Community centres are the places the old folks’ groups meet every week to offer elderly residents somewhere to have a cuppa and some company – the only social interaction some will have.
Kids go there for youth clubs and to play sports and a plethora of other groups from Scouts and Guides, camera clubs, rambling, reading, cooking and over-50s groups meet in them.
If they are lost to communities, what happens to the fabric of communities – this is the human cost of austerity.
In 2014 Bowhouse Community Association took a run down and tired Bowhouse Community Centre and, with the help of £250,000 investment from Falkirk Council, turned it around to make it a vital, well used facility.
Despite the success of the venture, there are still concerns over the centre’s future.
Hairdresser Michaela Tripney is the chairperson. She said: “We are in the same boat as everyone else at the moment.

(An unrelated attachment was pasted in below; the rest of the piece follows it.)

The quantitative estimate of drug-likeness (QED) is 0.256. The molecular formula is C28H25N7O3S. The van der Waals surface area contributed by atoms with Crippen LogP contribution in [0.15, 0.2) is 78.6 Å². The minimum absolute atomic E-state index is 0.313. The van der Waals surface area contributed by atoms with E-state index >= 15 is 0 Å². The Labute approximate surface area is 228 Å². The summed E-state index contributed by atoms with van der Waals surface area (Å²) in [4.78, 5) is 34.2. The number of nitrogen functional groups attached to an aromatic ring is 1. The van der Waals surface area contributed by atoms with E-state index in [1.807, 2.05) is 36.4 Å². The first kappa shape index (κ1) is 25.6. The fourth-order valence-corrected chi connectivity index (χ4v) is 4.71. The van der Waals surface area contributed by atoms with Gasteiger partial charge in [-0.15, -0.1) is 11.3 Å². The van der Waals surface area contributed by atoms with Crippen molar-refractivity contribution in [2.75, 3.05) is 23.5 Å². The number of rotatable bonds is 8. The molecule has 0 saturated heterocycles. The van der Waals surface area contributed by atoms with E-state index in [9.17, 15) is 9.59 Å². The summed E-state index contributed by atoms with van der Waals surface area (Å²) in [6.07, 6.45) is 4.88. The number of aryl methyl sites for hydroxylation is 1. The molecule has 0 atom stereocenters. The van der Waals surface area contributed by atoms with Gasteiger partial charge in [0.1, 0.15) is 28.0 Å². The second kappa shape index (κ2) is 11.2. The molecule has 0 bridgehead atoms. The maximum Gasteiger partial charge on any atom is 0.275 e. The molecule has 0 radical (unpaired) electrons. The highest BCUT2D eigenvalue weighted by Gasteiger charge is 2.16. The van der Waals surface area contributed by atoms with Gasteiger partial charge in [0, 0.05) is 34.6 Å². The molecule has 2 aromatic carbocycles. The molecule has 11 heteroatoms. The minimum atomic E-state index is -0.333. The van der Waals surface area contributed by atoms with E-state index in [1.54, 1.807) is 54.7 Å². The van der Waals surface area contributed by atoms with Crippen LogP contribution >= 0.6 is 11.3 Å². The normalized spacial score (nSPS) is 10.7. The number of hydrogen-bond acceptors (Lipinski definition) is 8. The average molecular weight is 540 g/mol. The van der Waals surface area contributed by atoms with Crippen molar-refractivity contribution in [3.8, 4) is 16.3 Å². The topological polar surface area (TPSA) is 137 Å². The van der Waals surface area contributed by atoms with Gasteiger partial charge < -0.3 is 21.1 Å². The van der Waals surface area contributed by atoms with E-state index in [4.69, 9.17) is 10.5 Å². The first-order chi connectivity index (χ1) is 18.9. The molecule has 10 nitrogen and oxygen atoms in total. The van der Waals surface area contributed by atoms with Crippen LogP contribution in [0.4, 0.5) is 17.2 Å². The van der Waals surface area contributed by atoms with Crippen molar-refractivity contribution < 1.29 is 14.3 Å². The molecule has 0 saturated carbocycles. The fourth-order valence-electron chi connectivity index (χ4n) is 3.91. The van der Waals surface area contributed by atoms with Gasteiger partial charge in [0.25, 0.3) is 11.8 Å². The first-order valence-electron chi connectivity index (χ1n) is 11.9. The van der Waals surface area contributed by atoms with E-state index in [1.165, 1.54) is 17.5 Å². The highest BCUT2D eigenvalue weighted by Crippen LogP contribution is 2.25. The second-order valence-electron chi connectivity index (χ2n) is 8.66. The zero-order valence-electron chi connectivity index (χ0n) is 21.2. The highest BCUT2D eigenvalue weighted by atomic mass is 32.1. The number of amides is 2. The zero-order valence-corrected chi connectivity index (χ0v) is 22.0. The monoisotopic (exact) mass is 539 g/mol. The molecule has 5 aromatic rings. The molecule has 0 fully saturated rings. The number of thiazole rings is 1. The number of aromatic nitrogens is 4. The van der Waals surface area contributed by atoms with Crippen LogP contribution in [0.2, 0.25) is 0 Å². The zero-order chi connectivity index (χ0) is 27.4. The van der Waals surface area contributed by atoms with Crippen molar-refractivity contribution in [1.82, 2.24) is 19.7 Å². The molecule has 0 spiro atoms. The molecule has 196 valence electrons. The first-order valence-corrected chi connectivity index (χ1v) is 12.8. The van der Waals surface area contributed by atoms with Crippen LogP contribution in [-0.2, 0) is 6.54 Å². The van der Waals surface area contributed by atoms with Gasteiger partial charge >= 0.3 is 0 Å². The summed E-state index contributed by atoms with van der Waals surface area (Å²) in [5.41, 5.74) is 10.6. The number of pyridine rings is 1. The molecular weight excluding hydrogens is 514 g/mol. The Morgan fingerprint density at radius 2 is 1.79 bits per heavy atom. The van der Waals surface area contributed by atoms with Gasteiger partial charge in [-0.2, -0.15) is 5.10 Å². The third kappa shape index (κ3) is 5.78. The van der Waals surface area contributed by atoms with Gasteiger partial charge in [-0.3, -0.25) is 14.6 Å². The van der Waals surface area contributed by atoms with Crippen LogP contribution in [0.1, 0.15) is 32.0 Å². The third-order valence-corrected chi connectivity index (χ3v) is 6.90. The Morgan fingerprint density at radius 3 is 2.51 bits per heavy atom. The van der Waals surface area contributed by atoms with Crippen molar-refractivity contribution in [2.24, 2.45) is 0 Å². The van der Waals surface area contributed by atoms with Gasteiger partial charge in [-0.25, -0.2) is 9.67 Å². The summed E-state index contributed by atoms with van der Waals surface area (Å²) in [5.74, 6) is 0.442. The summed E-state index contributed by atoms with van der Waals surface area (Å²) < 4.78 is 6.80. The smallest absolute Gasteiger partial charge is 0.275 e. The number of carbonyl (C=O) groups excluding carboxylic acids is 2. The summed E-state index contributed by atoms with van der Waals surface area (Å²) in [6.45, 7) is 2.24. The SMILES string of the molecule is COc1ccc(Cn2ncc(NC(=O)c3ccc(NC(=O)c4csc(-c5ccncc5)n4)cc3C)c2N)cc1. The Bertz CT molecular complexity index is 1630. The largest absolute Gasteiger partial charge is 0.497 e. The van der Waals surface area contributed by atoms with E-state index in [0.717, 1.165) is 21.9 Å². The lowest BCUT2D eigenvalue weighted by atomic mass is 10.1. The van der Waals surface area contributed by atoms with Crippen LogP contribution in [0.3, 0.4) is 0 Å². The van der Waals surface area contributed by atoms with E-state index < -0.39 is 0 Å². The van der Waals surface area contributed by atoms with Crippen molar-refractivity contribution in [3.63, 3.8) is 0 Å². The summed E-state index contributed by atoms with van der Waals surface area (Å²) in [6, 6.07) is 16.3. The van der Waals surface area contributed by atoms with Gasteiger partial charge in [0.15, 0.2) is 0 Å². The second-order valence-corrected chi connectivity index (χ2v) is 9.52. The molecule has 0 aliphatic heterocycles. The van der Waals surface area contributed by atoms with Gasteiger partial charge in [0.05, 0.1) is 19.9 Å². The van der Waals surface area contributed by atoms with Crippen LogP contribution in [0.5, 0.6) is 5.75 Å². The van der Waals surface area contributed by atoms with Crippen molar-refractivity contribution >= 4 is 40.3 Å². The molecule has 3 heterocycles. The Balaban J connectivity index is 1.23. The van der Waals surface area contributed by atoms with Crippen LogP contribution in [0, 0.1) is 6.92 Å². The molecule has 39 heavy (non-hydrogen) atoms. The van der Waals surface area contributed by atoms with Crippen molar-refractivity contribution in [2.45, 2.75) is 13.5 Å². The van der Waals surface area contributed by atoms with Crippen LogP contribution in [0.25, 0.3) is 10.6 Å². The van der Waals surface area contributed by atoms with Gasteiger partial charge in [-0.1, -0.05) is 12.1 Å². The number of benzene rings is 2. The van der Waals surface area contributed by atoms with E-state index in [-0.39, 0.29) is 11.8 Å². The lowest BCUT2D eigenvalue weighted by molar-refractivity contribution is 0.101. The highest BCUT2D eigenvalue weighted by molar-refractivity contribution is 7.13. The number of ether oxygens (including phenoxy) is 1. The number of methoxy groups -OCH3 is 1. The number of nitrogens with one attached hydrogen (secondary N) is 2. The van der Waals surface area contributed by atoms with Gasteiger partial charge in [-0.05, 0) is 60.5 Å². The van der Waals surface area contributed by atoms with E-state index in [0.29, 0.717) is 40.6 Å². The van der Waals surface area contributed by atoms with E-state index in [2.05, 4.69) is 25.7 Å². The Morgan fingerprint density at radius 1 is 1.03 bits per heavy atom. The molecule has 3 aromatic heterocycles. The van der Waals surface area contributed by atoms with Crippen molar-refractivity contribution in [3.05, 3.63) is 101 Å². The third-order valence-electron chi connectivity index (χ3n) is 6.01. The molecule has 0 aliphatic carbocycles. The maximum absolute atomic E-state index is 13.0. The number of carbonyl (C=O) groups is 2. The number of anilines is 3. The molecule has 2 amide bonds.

“We are in talks with the council about the legalities of taking over the centre and running it as a business. We are bringing in money, but at this stage we can’t get any answers.
“No one seems to know what is happening, it’s quite frustrating. In think there has to be incentives for people to take the centres over such as subsidised rents, but no one in the council has the answer to any of these questions.”
Falkirk Council is facing a budget gap of around £20 million for 2017/18. Its own workforce has already been reduced seven per cent over the past two years. Officials have prepared a wide range of cuts which will be decided on by councillors in February.